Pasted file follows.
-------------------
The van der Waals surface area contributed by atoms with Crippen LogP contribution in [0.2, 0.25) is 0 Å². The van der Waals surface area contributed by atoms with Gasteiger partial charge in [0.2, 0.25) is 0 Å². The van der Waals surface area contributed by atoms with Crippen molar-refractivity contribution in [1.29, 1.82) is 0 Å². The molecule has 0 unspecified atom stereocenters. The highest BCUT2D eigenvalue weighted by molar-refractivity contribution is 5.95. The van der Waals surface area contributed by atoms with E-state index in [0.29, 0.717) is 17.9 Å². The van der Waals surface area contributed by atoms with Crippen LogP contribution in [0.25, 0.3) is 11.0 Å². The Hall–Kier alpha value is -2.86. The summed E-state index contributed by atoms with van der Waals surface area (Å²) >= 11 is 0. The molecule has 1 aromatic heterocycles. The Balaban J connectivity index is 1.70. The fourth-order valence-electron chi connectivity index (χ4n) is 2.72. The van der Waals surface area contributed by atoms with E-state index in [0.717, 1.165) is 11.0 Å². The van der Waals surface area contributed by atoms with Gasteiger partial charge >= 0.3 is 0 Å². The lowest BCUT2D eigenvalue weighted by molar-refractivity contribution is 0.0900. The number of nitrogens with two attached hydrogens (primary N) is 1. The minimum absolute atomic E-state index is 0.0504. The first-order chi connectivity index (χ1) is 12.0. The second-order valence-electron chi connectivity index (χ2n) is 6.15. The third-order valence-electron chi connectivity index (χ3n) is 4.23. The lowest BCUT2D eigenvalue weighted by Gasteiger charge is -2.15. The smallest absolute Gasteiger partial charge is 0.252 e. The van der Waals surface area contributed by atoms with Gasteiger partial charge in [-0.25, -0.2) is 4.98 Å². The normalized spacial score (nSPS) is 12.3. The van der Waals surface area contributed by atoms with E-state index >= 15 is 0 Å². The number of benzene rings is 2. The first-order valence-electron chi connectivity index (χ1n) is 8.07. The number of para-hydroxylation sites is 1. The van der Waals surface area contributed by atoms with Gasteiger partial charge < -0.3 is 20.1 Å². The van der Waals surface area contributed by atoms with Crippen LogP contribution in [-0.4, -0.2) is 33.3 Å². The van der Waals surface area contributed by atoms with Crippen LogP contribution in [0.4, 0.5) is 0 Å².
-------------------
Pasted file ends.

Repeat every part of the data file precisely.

The van der Waals surface area contributed by atoms with Crippen LogP contribution in [0.2, 0.25) is 0 Å². The van der Waals surface area contributed by atoms with Gasteiger partial charge in [0.2, 0.25) is 0 Å². The van der Waals surface area contributed by atoms with Crippen molar-refractivity contribution in [1.29, 1.82) is 0 Å². The molecule has 0 unspecified atom stereocenters. The highest BCUT2D eigenvalue weighted by molar-refractivity contribution is 5.95. The van der Waals surface area contributed by atoms with E-state index in [0.29, 0.717) is 17.9 Å². The van der Waals surface area contributed by atoms with Crippen LogP contribution in [0.25, 0.3) is 11.0 Å². The Hall–Kier alpha value is -2.86. The summed E-state index contributed by atoms with van der Waals surface area (Å²) >= 11 is 0. The molecule has 1 aromatic heterocycles. The Balaban J connectivity index is 1.70. The fourth-order valence-electron chi connectivity index (χ4n) is 2.72. The van der Waals surface area contributed by atoms with E-state index in [0.717, 1.165) is 11.0 Å². The van der Waals surface area contributed by atoms with Gasteiger partial charge >= 0.3 is 0 Å². The lowest BCUT2D eigenvalue weighted by molar-refractivity contribution is 0.0900. The number of nitrogens with two attached hydrogens (primary N) is 1. The minimum absolute atomic E-state index is 0.0504. The first-order chi connectivity index (χ1) is 12.0. The second-order valence-electron chi connectivity index (χ2n) is 6.15. The third-order valence-electron chi connectivity index (χ3n) is 4.23. The lowest BCUT2D eigenvalue weighted by Gasteiger charge is -2.15. The smallest absolute Gasteiger partial charge is 0.252 e. The van der Waals surface area contributed by atoms with Gasteiger partial charge in [-0.25, -0.2) is 4.98 Å². The normalized spacial score (nSPS) is 12.3. The van der Waals surface area contributed by atoms with E-state index >= 15 is 0 Å². The number of benzene rings is 2. The first-order valence-electron chi connectivity index (χ1n) is 8.07. The number of para-hydroxylation sites is 1. The van der Waals surface area contributed by atoms with Gasteiger partial charge < -0.3 is 20.1 Å². The van der Waals surface area contributed by atoms with Crippen LogP contribution in [-0.4, -0.2) is 33.3 Å². The van der Waals surface area contributed by atoms with Crippen LogP contribution in [0.4, 0.5) is 0 Å².